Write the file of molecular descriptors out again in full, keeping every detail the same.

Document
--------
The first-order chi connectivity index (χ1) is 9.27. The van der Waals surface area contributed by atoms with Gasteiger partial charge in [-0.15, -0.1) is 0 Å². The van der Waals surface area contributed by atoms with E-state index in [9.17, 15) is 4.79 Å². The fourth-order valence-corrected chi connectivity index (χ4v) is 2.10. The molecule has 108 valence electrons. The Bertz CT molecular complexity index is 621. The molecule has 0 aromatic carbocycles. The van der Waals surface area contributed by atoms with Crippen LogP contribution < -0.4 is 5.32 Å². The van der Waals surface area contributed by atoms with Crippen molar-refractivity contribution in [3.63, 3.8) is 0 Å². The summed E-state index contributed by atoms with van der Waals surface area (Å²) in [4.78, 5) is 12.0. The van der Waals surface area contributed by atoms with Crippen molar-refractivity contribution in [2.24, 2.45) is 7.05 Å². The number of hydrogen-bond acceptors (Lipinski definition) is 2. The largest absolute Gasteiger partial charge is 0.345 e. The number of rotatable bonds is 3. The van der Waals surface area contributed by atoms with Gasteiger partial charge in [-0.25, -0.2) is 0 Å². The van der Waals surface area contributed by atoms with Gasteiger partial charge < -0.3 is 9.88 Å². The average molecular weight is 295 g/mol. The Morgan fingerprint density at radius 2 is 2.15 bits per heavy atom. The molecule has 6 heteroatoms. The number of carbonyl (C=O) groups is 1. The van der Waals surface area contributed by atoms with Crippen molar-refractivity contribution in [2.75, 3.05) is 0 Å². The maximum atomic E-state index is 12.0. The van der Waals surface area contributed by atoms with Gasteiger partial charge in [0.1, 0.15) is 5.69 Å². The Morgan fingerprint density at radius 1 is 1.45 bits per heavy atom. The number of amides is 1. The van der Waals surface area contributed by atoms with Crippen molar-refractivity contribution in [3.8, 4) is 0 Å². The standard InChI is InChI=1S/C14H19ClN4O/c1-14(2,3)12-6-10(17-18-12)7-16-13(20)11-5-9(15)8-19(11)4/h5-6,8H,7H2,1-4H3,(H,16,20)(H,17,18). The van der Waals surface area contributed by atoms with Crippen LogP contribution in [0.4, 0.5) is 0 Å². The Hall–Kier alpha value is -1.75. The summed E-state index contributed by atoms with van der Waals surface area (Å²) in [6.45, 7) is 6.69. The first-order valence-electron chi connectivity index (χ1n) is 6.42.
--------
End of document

The first-order chi connectivity index (χ1) is 9.27. The van der Waals surface area contributed by atoms with Gasteiger partial charge in [-0.15, -0.1) is 0 Å². The van der Waals surface area contributed by atoms with E-state index in [9.17, 15) is 4.79 Å². The fourth-order valence-corrected chi connectivity index (χ4v) is 2.10. The molecule has 108 valence electrons. The Bertz CT molecular complexity index is 621. The molecule has 0 aromatic carbocycles. The van der Waals surface area contributed by atoms with Crippen LogP contribution < -0.4 is 5.32 Å². The van der Waals surface area contributed by atoms with Crippen molar-refractivity contribution in [3.63, 3.8) is 0 Å². The summed E-state index contributed by atoms with van der Waals surface area (Å²) in [4.78, 5) is 12.0. The van der Waals surface area contributed by atoms with Crippen molar-refractivity contribution in [2.24, 2.45) is 7.05 Å². The number of hydrogen-bond acceptors (Lipinski definition) is 2. The largest absolute Gasteiger partial charge is 0.345 e. The number of rotatable bonds is 3. The van der Waals surface area contributed by atoms with Gasteiger partial charge in [-0.25, -0.2) is 0 Å². The van der Waals surface area contributed by atoms with Gasteiger partial charge < -0.3 is 9.88 Å². The average molecular weight is 295 g/mol. The Morgan fingerprint density at radius 2 is 2.15 bits per heavy atom. The molecule has 6 heteroatoms. The number of carbonyl (C=O) groups is 1. The van der Waals surface area contributed by atoms with Crippen molar-refractivity contribution in [2.75, 3.05) is 0 Å². The maximum atomic E-state index is 12.0. The van der Waals surface area contributed by atoms with Gasteiger partial charge in [0.1, 0.15) is 5.69 Å². The Morgan fingerprint density at radius 1 is 1.45 bits per heavy atom. The number of amides is 1. The van der Waals surface area contributed by atoms with Crippen molar-refractivity contribution in [3.8, 4) is 0 Å². The standard InChI is InChI=1S/C14H19ClN4O/c1-14(2,3)12-6-10(17-18-12)7-16-13(20)11-5-9(15)8-19(11)4/h5-6,8H,7H2,1-4H3,(H,16,20)(H,17,18). The van der Waals surface area contributed by atoms with Crippen LogP contribution in [0.4, 0.5) is 0 Å². The Hall–Kier alpha value is -1.75. The summed E-state index contributed by atoms with van der Waals surface area (Å²) in [6.45, 7) is 6.69. The first-order valence-electron chi connectivity index (χ1n) is 6.42.